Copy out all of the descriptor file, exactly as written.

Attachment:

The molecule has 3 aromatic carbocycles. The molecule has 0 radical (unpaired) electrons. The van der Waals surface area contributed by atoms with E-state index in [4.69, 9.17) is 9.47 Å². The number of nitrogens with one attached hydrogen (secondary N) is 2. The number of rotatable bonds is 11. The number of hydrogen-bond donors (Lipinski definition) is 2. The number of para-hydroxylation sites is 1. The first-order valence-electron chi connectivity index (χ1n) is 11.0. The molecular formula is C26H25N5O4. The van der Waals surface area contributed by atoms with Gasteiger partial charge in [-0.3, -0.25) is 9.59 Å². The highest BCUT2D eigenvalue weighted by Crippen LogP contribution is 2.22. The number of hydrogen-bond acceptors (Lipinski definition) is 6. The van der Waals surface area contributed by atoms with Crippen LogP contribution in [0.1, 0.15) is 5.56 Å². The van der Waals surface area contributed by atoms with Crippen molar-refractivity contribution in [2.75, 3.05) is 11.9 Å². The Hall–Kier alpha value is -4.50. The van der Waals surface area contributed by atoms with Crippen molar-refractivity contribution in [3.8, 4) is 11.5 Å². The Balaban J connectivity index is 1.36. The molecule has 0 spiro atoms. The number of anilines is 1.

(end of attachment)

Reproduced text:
The molecule has 3 aromatic carbocycles. The molecule has 0 radical (unpaired) electrons. The van der Waals surface area contributed by atoms with E-state index in [4.69, 9.17) is 9.47 Å². The number of nitrogens with one attached hydrogen (secondary N) is 2. The number of rotatable bonds is 11. The number of hydrogen-bond donors (Lipinski definition) is 2. The number of para-hydroxylation sites is 1. The first-order valence-electron chi connectivity index (χ1n) is 11.0. The molecular formula is C26H25N5O4. The van der Waals surface area contributed by atoms with Gasteiger partial charge in [-0.3, -0.25) is 9.59 Å². The highest BCUT2D eigenvalue weighted by Crippen LogP contribution is 2.22. The number of hydrogen-bond acceptors (Lipinski definition) is 6. The van der Waals surface area contributed by atoms with Crippen LogP contribution in [0.1, 0.15) is 5.56 Å². The van der Waals surface area contributed by atoms with Crippen molar-refractivity contribution in [2.75, 3.05) is 11.9 Å². The Hall–Kier alpha value is -4.50. The van der Waals surface area contributed by atoms with Crippen molar-refractivity contribution in [3.8, 4) is 11.5 Å². The Balaban J connectivity index is 1.36. The molecule has 0 spiro atoms. The number of anilines is 1.